There is a hidden code that runs the world, from food production to the air conditioning in your car. Everything computers do is based on binary digits. Everything controlled by computers, from digital clocks to airplanes, relies on binary digits. Find out how easy it is to have fun with this fundamental concept, crack the code with your students, and potentially prevent future digital failures with this resource. You don’t even need a computer to teach it!

How Binary Digits Rule the World

Sound of a crackling fire

Text on screen: How Binary Digits Rules the World why and how to teach binary digits.

Slides on screen with Joanne Roberts, facilitator, voiceover.

Joanne: Kia ora katou, I am Joanne Roberts and this is Karl Summerfield,

Karl: Kia ora.

Joanne: We created this resource to introduce binary digits to students in years 5-6, but it can easily be modified for both younger and older students. This resource shows how binary is fundamental to digital technologies.  
 While we've included links to several online binary card interactives, this concept can definitely be taught without using a computer using cards instead. We've even included a link to printable sets of binary cards. 

Binary digits ones and zeros are a way of representing the two states a computer can differentiate between, whether it be magnetic north or south pole, high or low resistance, high or low pitch, or any other two, distinct states. It is easier and cheaper to make a computer that can distinguish between two states rather than 3 (which would use turn-ary, base 3, digits).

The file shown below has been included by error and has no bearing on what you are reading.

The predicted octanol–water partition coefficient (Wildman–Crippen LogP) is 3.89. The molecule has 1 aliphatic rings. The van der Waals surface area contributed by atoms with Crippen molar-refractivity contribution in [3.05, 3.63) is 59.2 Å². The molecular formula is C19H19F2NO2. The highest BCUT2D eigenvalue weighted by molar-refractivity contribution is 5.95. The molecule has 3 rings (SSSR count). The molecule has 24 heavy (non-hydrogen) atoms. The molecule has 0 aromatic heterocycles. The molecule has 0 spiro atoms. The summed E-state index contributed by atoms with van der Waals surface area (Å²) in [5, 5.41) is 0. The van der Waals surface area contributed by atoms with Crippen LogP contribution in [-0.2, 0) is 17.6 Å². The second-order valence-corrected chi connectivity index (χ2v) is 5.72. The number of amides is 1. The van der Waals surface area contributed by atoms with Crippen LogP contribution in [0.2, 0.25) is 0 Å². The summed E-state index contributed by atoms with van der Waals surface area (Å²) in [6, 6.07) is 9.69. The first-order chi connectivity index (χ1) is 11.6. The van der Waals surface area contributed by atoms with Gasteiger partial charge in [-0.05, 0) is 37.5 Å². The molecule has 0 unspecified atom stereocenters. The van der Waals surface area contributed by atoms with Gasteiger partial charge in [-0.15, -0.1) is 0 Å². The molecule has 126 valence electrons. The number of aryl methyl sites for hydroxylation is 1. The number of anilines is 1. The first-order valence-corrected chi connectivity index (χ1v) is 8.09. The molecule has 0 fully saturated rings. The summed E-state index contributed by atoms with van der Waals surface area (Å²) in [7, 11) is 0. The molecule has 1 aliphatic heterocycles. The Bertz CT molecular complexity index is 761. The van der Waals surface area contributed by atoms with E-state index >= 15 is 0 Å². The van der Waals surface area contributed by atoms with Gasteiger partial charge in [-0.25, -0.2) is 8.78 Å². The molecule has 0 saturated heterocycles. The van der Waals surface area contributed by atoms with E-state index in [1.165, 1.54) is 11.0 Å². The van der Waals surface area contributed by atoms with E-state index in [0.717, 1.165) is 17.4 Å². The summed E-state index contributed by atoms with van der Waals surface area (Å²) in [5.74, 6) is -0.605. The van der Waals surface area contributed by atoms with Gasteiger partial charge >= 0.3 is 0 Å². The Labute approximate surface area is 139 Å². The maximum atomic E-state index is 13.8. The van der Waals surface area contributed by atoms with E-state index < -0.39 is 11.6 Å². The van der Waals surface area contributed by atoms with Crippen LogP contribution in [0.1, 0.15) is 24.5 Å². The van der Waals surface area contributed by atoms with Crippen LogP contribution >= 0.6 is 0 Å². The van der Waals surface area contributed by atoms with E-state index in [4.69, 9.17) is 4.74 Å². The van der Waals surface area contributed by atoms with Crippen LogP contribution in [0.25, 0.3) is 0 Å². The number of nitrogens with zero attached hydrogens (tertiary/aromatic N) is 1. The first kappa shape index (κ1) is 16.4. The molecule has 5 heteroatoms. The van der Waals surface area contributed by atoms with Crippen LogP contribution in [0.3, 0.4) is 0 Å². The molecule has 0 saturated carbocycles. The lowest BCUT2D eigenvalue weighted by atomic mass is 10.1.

You may remember the sound modems used to make as they were connecting.

(Makes sound - brrr beep brrrr beeep)

What seemed to us to be random sounds was actually a message of high and low pitches representing 0's and 1's as the computers at either end negotiated with each other about how the connection would proceed.

We include suggestions as to how you can teach this in your class including more physical representations of binary.

(Voiceover: Karl Summerfield, facilitator)

Binary is not a programming language, rather it’s the way computers store and process everything they do. Coding languages such as Python, Scratch or Java are easy for humans to use but they do have to be converted eventually into binary for the computer to use and understand. Luckily it’s all done for us these days, and we don’t have to interact with computers by typing a load of ones and zeros.

The learning outcomes for this resource are ‘to be able to convert any number into binary digits’ and ‘to make connections between binary digits and the real world’.

Did you know binary representation is used in aeroplanes? Find out how from this resource.

Binary digits are mentioned in progress outcomes 3, 4 and 5 in both the English and Māori curriculums. To learn more about binary digits, go to English medium Pīkau 15: Representing data in binary and Māori medium pīkau Whakaaro Rorohiko 3e.

We hope you find the resource useful. Ka kite.

Sound of a crackling fire

Text on screen: Kia Takatū a-Matihiko

How to use this resource

Watch the video, then view the slide deck, for a comprehensive how and why on teaching binary digits.

Ngā Kiriahi

Join the Ngā Kiriahi discussion group for resources and discussion around teaching binary digits.

Additional resources

Access the Computer Science Field Guide online binary digits six card interactive.


Access CS Unplugged teaching resources, including unit and lesson plans.